This section covers legal reform issues relating to University of Florida President John Lombardi's resignation.

  1. From everything I can find, the University of Florida appears to have moved forward in an exceptional manner under the guidance of Dr. Lombardi.

  2. For instance, as reported in the Alligator, paragraphs 25-28:

    1. In 1990, UF had 96 National Merit Scholars and an average GPA of 3.45 among entering students. This year, 192 UF freshmen received the honor and the average student had a 3.90 GPA in high school.

    2. While the incoming classes have improved, the university has grown from 33,282 students in 1990 to 42,336 today.

    3. Sponsored research awards have doubled in the past 10 years, from $147 million to $296 million.

    4. UF's $497 million endowment today is about five times what it was in 1990 and the total budget has increased from $800 million to more than $1.5 billion.

  3. Without more information on the total budget figures, one doesn't know how to assess such a large increase. However, the other figures are no less than stunning by any measure. Also or course one doesn't know to what degree they are due to the actions of a single person such as the president or to the collective actions of others.

  4. A further assessment can be found in the Gainesville Sun.

  5. With such a good qualitative assessment added to the previous figures, it appears to me that President Lombardi can't be doing too much wrong and almost certainly is doing a great deal that is right.

  6. What then is the problem?

  7. Looking through the newspaper articles about him, there appear to be two more recent issues that have precipitated his resignation; (1), a tiff with two law school deans and (2), salary raises to his top people. A third issue that surfaced the day after his resignation is about some alleged impropriety as to the costs of his daughter's wedding two years ago. Claims are being made that this most recent issue had nothing to do with the resignation but such claims were made about the previous two issues also. In any event, all of these issues have very substantial legal reform components.

  8. As for the law school deans, they were engaged to assess the University of Florida Law School, giving it a very good rating.

  9. And, in a letter written subsequent to a meeting with President Lombardi and others while at UF, they claimed that "With an anger seemingly barely controlled, and contempt unconcealed, the president leaned forward and launched into a stream of vituperation charging the Consultants were utterly misinformed, had made charges without any basis-- etc., etc." Indeed you would think these law school deans were accusing President Lombardi of behaving like a lawyer.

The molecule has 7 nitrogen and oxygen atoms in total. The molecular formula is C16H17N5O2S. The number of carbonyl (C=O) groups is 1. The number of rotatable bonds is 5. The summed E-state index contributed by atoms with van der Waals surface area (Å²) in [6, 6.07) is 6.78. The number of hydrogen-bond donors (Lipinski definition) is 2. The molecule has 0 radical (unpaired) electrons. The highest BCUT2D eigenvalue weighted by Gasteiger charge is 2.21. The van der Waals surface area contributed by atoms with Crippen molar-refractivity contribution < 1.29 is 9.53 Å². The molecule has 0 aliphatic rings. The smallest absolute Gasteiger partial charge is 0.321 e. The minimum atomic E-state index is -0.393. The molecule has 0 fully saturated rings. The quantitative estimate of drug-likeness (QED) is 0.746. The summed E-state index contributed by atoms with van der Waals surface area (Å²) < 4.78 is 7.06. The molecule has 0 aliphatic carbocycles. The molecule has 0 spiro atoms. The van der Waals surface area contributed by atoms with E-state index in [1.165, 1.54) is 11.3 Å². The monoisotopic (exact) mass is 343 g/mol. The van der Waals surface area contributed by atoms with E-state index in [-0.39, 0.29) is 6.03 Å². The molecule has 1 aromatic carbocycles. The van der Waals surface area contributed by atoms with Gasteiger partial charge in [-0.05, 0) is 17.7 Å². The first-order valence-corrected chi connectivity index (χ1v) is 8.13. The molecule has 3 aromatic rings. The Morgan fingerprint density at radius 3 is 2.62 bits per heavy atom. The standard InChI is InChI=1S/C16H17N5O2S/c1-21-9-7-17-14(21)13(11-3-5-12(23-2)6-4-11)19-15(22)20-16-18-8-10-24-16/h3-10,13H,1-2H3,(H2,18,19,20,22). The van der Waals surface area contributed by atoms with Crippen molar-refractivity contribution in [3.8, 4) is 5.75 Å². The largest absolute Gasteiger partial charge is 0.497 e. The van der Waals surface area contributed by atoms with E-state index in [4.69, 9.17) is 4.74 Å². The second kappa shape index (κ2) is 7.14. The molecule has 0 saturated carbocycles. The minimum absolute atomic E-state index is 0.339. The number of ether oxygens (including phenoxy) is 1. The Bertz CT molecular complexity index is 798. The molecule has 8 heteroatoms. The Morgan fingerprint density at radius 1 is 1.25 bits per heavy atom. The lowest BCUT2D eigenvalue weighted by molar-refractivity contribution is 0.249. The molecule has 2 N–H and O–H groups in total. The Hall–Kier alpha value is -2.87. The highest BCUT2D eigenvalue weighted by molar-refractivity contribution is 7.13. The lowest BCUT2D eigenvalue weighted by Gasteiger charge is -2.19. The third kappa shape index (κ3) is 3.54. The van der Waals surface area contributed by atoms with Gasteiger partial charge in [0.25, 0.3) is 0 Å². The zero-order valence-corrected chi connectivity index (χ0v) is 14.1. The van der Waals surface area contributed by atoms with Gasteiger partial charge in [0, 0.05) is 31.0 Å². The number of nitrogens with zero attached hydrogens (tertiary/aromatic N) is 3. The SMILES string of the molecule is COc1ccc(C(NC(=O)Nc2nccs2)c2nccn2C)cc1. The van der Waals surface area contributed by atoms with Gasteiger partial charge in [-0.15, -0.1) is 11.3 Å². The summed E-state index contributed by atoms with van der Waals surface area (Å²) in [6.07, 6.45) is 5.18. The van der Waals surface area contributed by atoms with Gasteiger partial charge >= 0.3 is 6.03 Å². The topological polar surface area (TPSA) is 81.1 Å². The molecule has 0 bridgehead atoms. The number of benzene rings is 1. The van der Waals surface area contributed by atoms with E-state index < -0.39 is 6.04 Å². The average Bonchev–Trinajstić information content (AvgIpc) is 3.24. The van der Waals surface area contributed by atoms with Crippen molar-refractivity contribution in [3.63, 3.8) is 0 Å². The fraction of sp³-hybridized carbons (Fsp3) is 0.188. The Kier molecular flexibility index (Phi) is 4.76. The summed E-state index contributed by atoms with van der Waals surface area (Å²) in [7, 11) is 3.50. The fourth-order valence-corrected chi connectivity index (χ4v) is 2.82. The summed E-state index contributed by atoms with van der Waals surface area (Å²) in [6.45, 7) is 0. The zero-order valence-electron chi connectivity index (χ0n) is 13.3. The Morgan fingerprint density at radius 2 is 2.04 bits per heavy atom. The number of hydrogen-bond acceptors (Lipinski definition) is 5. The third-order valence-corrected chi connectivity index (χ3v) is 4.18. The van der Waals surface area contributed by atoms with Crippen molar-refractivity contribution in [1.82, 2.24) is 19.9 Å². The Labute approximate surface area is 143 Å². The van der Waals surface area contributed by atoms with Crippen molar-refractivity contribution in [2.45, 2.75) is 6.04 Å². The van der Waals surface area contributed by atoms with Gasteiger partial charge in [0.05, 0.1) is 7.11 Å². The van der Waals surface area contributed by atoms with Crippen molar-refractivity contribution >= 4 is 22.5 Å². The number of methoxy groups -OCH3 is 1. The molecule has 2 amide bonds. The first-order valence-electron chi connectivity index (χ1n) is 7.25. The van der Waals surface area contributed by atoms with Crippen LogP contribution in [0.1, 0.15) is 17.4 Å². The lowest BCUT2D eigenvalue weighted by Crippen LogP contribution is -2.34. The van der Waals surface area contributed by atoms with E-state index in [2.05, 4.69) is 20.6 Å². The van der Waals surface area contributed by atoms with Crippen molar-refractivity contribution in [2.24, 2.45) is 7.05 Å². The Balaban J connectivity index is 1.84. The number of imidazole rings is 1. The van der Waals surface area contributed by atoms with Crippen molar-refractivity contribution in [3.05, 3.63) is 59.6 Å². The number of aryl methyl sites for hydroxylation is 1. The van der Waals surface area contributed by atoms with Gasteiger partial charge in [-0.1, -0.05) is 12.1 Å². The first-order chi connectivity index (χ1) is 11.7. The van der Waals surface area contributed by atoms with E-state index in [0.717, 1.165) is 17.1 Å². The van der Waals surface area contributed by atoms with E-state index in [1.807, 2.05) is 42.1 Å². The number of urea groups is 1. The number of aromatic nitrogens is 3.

10. They claimed further he "acted with gross discourtesy and as an immature bully" saying "It is unknown to us whether President Lombardi has been licensed to abuse visitors to the University of Florida campus, or is simply unable to control himself."

  11. And, "Whatever the explanation, future Consultants should be given notice that the President may vent his penchant for abusive behavior upon them. They should be told that they may have their intelligence, ethics, and good faith questioned to their faces and expect to have their professional reputations impugned behind their backs."

  12. To me, just on the face of it, this letter appears written more for the purpose of smearing and discrediting someone than conveying anything meaningful-- stock in trade for lawyers, and something many of my Web site readers know only too well. It should be noted of course that we don't have the entire letter and thus don't know everything in it or whether there are issues not reported in the media that might place the letter in a different light.

  13. However, taken at face value for what has been reported in the press, it poses many issues:

  14. First, one is lost to see how law school deans, of all people, are going to get upset by a little straight talk (or whatever you wish to call it) by the UF President. Are these deans culturally deprived mentally retarded individuals totally incapable of defending themselves from this alleged verbal onslaught? Indeed, they, of all people, are masters of debate and the adversarial process and psychology. Law schools teach their students to do it and lawyers do it all the time just for effect. So why didn't they just get their two bits in then just dress him down and forget about it? Indeed, they even had a two to one advantage over him.

  15. Secondly, there are citizens all over this state who have received much worse than a little straight talk from lawyers, with no recourse whatsoever. Nobody is going to pay any attention to any letters they write regarding broken homes and broken lives caused by lawyers let alone letters that merely complain that their alleged dignity may have been ruffled a little; which appears to be all that these deans are complaining about. So why should anyone pay any attention to their letter? Because they are lawyers? Law school deans? Clearly these deans consider themselves far above anyone else.